Osprey video “proves” proposed windfarm poses a danger to birdlife

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AN anti-windfarm campaigner has posted video of an osprey flying “dangerously” close to the site of proposed turbines.

Dan Luscombe, who lives near Loch Meiklie, Inverness, captured the magnificent bird diving for fish within two kilometres of the planned Cnoc an Eas wind farm.

Mr Luscombe says ospreys return to the loch every year and will be in “grave danger” if the scheme goes ahead.

Plans for the13-turbine Cnoc an Eas wind farm, near Drumnadrochit, were rejected by the Highland council last month on the grounds of visual intrusion and cumulative impact.

 

The Osprey was spotted dangerously close to the site of the proposed wind farm
The Osprey was spotted dangerously close to the site of the proposed wind farm

 

However, Force 9 Energy have until August 9 to submit an appeal which they say would allow their partners, EDF Energy, to generate enough renewable electricity to supply around 30,000 homes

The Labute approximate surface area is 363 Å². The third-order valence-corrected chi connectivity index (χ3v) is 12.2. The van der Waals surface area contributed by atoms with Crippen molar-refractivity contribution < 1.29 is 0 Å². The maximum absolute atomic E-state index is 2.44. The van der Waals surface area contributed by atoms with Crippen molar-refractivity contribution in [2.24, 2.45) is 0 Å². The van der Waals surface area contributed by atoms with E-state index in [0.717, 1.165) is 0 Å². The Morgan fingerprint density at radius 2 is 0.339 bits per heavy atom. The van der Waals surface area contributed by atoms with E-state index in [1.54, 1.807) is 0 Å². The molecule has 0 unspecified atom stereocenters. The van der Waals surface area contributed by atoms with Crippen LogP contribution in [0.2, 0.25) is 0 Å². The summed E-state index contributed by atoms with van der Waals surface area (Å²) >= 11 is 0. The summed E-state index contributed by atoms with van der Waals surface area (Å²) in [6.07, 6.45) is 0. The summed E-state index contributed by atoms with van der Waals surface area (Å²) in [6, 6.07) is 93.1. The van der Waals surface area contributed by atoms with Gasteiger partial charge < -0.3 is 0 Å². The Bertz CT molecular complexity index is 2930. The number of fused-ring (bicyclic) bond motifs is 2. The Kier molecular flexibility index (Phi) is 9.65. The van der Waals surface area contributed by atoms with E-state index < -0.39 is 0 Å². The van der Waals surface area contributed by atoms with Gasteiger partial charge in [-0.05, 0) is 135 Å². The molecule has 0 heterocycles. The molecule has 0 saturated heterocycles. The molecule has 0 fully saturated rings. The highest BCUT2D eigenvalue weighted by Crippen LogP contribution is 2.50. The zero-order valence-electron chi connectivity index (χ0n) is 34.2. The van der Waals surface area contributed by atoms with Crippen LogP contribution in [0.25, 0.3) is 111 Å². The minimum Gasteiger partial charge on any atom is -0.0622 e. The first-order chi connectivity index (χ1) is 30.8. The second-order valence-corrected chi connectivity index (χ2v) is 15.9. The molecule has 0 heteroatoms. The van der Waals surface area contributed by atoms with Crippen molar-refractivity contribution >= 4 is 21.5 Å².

Opponents of the scheme have warned that the turbines will pose a threat to bird life.

Mr Luscombe, secretary of a campaign to stop the wind farm development, said his video proved there was a serious threat to ospreys.

He said of the opsrey: “It returns here every year but this is the first time i’ve managed to film it.

“Should the Cnoc an Eas scheme go ahead, many birds, including this osprey will be in grave danger.

“The planning system does not seem to give enough weight to the well-being of wildlife.

“These wind turbines are gigantic and alien to the natural habitat that these creatures have inhabited for centuries.”

 

The energy companies have until August 9 to appeal the council's decision
The energy companies have until August 9 to appeal the council’s decision

 

Highland anti-wind turbine campaigner Lyndsey Ward said fox runs had been spotted near existing structures, “indicating they expect an easy meal.”

She said: “Unless every turbine is monitored 24/7, 365 days a year, we have no idea the true bird death toll.

“If there are protected species near a proposed wind factory, developers should withdraw.”

There were 287 objections to the plans whilst Highland Council received just 12 letters backing the proposal.

Investigations are continuing over fears that a male osprey may have been killed last month by a turbine at Moy, south of Inverness.

The bird’s injuries were consistent with those expected from hitting wind turbine blades.

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